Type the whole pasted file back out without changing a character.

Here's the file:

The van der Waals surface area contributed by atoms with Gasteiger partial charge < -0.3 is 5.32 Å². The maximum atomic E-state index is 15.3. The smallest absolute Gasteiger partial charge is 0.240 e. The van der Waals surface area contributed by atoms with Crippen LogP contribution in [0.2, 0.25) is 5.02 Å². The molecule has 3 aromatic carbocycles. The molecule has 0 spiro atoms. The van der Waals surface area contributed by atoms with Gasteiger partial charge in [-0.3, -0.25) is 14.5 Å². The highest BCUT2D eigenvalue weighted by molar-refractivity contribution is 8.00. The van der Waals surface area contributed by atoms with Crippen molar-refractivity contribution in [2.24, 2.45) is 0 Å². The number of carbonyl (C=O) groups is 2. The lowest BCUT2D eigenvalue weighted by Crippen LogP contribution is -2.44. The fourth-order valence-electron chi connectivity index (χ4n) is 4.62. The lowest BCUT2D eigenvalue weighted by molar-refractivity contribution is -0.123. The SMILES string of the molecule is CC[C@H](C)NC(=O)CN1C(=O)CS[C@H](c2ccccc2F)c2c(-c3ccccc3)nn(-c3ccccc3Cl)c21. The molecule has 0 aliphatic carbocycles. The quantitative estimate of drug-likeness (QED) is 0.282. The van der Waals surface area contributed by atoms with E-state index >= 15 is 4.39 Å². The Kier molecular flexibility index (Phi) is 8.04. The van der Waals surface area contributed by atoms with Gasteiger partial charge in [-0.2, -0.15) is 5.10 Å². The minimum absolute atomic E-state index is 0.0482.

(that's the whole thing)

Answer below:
The van der Waals surface area contributed by atoms with Gasteiger partial charge < -0.3 is 5.32 Å². The maximum atomic E-state index is 15.3. The smallest absolute Gasteiger partial charge is 0.240 e. The van der Waals surface area contributed by atoms with Crippen LogP contribution in [0.2, 0.25) is 5.02 Å². The molecule has 3 aromatic carbocycles. The molecule has 0 spiro atoms. The van der Waals surface area contributed by atoms with Gasteiger partial charge in [-0.3, -0.25) is 14.5 Å². The highest BCUT2D eigenvalue weighted by molar-refractivity contribution is 8.00. The van der Waals surface area contributed by atoms with Crippen molar-refractivity contribution in [2.24, 2.45) is 0 Å². The number of carbonyl (C=O) groups is 2. The lowest BCUT2D eigenvalue weighted by Crippen LogP contribution is -2.44. The fourth-order valence-electron chi connectivity index (χ4n) is 4.62. The lowest BCUT2D eigenvalue weighted by molar-refractivity contribution is -0.123. The SMILES string of the molecule is CC[C@H](C)NC(=O)CN1C(=O)CS[C@H](c2ccccc2F)c2c(-c3ccccc3)nn(-c3ccccc3Cl)c21. The molecule has 0 aliphatic carbocycles. The quantitative estimate of drug-likeness (QED) is 0.282. The van der Waals surface area contributed by atoms with E-state index >= 15 is 4.39 Å². The Kier molecular flexibility index (Phi) is 8.04. The van der Waals surface area contributed by atoms with Gasteiger partial charge in [-0.2, -0.15) is 5.10 Å². The minimum absolute atomic E-state index is 0.0482.